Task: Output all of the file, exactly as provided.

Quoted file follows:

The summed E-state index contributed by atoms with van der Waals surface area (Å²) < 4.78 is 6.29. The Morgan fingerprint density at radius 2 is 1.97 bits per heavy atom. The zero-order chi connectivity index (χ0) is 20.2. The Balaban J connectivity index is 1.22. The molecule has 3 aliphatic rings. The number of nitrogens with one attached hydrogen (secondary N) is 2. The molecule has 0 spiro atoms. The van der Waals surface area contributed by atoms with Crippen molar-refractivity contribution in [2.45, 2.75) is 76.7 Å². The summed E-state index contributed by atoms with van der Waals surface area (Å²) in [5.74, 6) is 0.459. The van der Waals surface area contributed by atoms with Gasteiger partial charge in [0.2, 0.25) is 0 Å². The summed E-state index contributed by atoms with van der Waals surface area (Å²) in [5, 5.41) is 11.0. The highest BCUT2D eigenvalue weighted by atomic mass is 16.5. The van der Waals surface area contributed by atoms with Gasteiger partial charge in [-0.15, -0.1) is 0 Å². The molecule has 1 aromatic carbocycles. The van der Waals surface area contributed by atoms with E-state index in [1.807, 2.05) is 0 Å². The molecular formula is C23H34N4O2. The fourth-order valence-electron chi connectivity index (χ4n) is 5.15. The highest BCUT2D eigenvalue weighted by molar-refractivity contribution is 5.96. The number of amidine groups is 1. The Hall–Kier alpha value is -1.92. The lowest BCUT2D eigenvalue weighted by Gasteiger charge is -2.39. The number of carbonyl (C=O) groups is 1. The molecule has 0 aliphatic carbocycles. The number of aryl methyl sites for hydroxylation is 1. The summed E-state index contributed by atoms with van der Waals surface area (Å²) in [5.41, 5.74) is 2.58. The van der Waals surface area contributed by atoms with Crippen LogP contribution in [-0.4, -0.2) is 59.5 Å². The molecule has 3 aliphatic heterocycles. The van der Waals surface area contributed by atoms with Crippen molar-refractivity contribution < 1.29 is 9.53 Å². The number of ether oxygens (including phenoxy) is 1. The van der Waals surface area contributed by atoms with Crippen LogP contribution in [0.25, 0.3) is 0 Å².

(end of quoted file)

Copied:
The summed E-state index contributed by atoms with van der Waals surface area (Å²) < 4.78 is 6.29. The Morgan fingerprint density at radius 2 is 1.97 bits per heavy atom. The zero-order chi connectivity index (χ0) is 20.2. The Balaban J connectivity index is 1.22. The molecule has 3 aliphatic rings. The number of nitrogens with one attached hydrogen (secondary N) is 2. The molecule has 0 spiro atoms. The van der Waals surface area contributed by atoms with Crippen molar-refractivity contribution in [2.45, 2.75) is 76.7 Å². The summed E-state index contributed by atoms with van der Waals surface area (Å²) in [5.74, 6) is 0.459. The van der Waals surface area contributed by atoms with Gasteiger partial charge in [0.2, 0.25) is 0 Å². The summed E-state index contributed by atoms with van der Waals surface area (Å²) in [5, 5.41) is 11.0. The highest BCUT2D eigenvalue weighted by atomic mass is 16.5. The van der Waals surface area contributed by atoms with Gasteiger partial charge in [-0.15, -0.1) is 0 Å². The molecule has 1 aromatic carbocycles. The van der Waals surface area contributed by atoms with E-state index in [1.807, 2.05) is 0 Å². The molecular formula is C23H34N4O2. The fourth-order valence-electron chi connectivity index (χ4n) is 5.15. The highest BCUT2D eigenvalue weighted by molar-refractivity contribution is 5.96. The number of amidine groups is 1. The Hall–Kier alpha value is -1.92. The lowest BCUT2D eigenvalue weighted by Gasteiger charge is -2.39. The number of carbonyl (C=O) groups is 1. The molecule has 0 aliphatic carbocycles. The number of aryl methyl sites for hydroxylation is 1. The summed E-state index contributed by atoms with van der Waals surface area (Å²) in [5.41, 5.74) is 2.58. The van der Waals surface area contributed by atoms with Crippen LogP contribution in [-0.4, -0.2) is 59.5 Å². The molecule has 3 aliphatic heterocycles. The van der Waals surface area contributed by atoms with Crippen molar-refractivity contribution < 1.29 is 9.53 Å². The number of ether oxygens (including phenoxy) is 1. The van der Waals surface area contributed by atoms with Crippen LogP contribution in [0.25, 0.3) is 0 Å².